Thursday, April 17, 2008

18 December: Cody Comes Home

John took his car down to the tire shop first thing in the morning to swap out his old flat-spotted tires. We ran some errands and then left in the mid-afternoon to drive the minivan to the Lufthansa Cargo facility near the Detroit airport, where we were scheduled to meet Cody around 4:00. We arrived about fifteen minutes early, checked in with the Lufthansa people, and waited in the car until a brown minivan showed up with Cody’s crate. We watched them unload Cody into a huge warehouse but couldn’t go see him until we took his paperwork over to the customs office at the airport for clearance. We had to sneak by and hope that he didn’t recognize us on our way out. (Yes, this is a totally convoluted process. We had to pick up Cody’s paperwork at the cargo facility, drive to the airport to clear customs, and then come back to the cargo facility to retrieve him. The customs agents never actually see the dog.) Meanwhile poor Cody had been in his crate for something like twelve hours, and we just hoped that he could hold out a little longer.

We parked at the terminal and found the customs office, where I handed over Cody’s pet passport and shipping paperwork to a surly female customs agent behind a glass window. She flipped through the passport for a minute and then said that there was nothing there to indicate that Cody had come from the U.S. I responded that we were working with a pet moving company and were not aware that we needed to provide such information. She insisted that we either had to provide evidence that he had come from the U.S. originally, or proof that he was worth less than $1,500 (there are additional requirements for show animals and those brought into the country for breeding purposes). Obviously we had none of this documentation, since all of Cody’s old shipping paperwork was still somewhere in Germany with our belongings, and proving what we paid for him would require searching through five-year-old files at home. I was furious and about to give the customs agent a piece of my mind, when John stepped in and said that we should call Air Animal (but not before telling the woman that he believed she was dead wrong about the requirements). I was fortunately able to reach our Air Animal rep on the phone immediately, despite it being close to 5:00. She was dumbfounded by the customs agent’s demands (her exact words were, “No one has ever asked for that information before”), but was quickly able to retrieve Cody’s shipping information from September 2005 and faxed it to the customs office. After several anxious minutes, the woman called us back to the window, handed back Cody’s paperwork with his customs clearance, and told us we were free to go.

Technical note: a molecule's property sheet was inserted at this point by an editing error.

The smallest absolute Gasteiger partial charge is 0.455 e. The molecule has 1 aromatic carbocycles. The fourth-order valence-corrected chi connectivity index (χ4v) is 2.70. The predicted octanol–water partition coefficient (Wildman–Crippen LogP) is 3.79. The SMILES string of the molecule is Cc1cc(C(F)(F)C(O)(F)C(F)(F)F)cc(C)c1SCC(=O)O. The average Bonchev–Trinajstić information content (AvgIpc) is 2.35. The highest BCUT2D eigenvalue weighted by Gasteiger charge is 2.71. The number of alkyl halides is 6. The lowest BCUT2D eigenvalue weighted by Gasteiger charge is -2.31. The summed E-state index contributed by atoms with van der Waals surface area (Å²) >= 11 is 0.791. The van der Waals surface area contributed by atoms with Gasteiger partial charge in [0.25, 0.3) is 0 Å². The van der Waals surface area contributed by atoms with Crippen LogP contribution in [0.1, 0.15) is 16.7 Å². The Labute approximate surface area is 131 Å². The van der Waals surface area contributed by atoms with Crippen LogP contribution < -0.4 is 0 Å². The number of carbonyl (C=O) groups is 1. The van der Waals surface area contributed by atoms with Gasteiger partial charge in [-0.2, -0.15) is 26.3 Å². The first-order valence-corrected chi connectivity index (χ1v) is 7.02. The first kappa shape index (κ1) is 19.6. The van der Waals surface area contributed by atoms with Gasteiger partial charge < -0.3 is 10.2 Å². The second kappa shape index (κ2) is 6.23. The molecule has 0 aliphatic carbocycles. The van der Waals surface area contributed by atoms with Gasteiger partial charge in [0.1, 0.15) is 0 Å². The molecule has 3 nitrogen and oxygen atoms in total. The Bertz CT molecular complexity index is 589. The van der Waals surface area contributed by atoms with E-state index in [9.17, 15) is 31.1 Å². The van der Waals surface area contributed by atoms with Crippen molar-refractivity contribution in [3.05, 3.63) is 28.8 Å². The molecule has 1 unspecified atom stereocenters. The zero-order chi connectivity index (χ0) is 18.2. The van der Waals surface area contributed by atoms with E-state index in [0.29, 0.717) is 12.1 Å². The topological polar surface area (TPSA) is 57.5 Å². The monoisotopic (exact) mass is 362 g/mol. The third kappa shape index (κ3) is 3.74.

Fuming but relieved, we returned to the Lufthansa facility, handed our paperwork and $40 in cash to the woman at the counter, and were finally free to be reunited with Cody. He had some water in his dish and sprang out of his crate, clean, dry and happy to see us. We quickly took him outside to piddle, amazed that he had made it all the way across the ocean yet again without having an accident in his crate. We loaded him into the minivan for the drive home, which took considerably longer in rush-hour traffic. Cody ran right up to the front door like he’d never been gone.

Both pets seemed to refamiliarize themselves with our house almost instantly, finding all of their favorite lounging spots and enjoying the view out to the back yard. Shipping Cody back and forth across the big pond has frankly been one of the most stressful parts of this whole process, but he has come through with flying colors both times!

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